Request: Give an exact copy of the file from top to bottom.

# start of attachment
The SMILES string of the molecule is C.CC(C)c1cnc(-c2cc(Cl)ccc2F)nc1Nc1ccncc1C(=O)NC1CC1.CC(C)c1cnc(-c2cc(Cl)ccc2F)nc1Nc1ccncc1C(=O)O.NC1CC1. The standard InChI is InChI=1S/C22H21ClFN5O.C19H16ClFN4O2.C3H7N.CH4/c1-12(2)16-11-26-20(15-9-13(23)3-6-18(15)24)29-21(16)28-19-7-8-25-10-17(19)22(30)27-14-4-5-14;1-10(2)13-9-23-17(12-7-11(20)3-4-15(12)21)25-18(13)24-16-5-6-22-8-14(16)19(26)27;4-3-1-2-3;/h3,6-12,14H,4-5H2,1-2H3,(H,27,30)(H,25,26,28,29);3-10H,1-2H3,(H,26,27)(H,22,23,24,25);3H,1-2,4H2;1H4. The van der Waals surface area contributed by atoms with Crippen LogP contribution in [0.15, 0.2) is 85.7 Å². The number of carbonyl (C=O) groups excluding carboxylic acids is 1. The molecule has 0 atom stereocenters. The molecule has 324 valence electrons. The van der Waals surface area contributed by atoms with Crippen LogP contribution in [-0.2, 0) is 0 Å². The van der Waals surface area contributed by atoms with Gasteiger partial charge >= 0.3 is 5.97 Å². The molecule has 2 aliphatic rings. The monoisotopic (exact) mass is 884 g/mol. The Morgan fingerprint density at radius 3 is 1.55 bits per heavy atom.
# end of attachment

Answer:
The SMILES string of the molecule is C.CC(C)c1cnc(-c2cc(Cl)ccc2F)nc1Nc1ccncc1C(=O)NC1CC1.CC(C)c1cnc(-c2cc(Cl)ccc2F)nc1Nc1ccncc1C(=O)O.NC1CC1. The standard InChI is InChI=1S/C22H21ClFN5O.C19H16ClFN4O2.C3H7N.CH4/c1-12(2)16-11-26-20(15-9-13(23)3-6-18(15)24)29-21(16)28-19-7-8-25-10-17(19)22(30)27-14-4-5-14;1-10(2)13-9-23-17(12-7-11(20)3-4-15(12)21)25-18(13)24-16-5-6-22-8-14(16)19(26)27;4-3-1-2-3;/h3,6-12,14H,4-5H2,1-2H3,(H,27,30)(H,25,26,28,29);3-10H,1-2H3,(H,26,27)(H,22,23,24,25);3H,1-2,4H2;1H4. The van der Waals surface area contributed by atoms with Crippen LogP contribution in [0.15, 0.2) is 85.7 Å². The number of carbonyl (C=O) groups excluding carboxylic acids is 1. The molecule has 0 atom stereocenters. The molecule has 324 valence electrons. The van der Waals surface area contributed by atoms with Crippen LogP contribution in [-0.2, 0) is 0 Å². The van der Waals surface area contributed by atoms with Gasteiger partial charge >= 0.3 is 5.97 Å². The molecule has 2 aliphatic rings. The monoisotopic (exact) mass is 884 g/mol. The Morgan fingerprint density at radius 3 is 1.55 bits per heavy atom.